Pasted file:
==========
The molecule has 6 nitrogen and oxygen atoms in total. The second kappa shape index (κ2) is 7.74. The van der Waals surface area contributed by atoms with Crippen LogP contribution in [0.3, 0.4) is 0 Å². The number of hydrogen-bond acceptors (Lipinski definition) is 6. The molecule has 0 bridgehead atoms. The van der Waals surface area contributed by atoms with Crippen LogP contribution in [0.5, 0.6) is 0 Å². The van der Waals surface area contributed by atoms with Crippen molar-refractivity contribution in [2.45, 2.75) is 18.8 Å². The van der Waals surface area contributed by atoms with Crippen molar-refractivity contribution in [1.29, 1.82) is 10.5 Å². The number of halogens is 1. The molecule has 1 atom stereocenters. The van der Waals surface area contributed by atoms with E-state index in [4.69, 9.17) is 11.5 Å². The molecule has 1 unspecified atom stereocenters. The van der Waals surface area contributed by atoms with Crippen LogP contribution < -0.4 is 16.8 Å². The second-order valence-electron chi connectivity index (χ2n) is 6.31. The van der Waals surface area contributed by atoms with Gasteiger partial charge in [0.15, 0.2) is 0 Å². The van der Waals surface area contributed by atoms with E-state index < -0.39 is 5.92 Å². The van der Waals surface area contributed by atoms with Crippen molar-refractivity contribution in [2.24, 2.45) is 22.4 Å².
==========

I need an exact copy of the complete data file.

The molecule has 6 nitrogen and oxygen atoms in total. The second kappa shape index (κ2) is 7.74. The van der Waals surface area contributed by atoms with Crippen LogP contribution in [0.3, 0.4) is 0 Å². The number of hydrogen-bond acceptors (Lipinski definition) is 6. The molecule has 0 bridgehead atoms. The van der Waals surface area contributed by atoms with Crippen LogP contribution in [0.5, 0.6) is 0 Å². The van der Waals surface area contributed by atoms with Crippen molar-refractivity contribution in [2.45, 2.75) is 18.8 Å². The van der Waals surface area contributed by atoms with Crippen molar-refractivity contribution in [1.29, 1.82) is 10.5 Å². The number of halogens is 1. The molecule has 1 atom stereocenters. The van der Waals surface area contributed by atoms with E-state index in [4.69, 9.17) is 11.5 Å². The molecule has 1 unspecified atom stereocenters. The van der Waals surface area contributed by atoms with Crippen LogP contribution < -0.4 is 16.8 Å². The second-order valence-electron chi connectivity index (χ2n) is 6.31. The van der Waals surface area contributed by atoms with Gasteiger partial charge in [0.15, 0.2) is 0 Å². The van der Waals surface area contributed by atoms with E-state index < -0.39 is 5.92 Å². The van der Waals surface area contributed by atoms with Crippen molar-refractivity contribution in [2.24, 2.45) is 22.4 Å².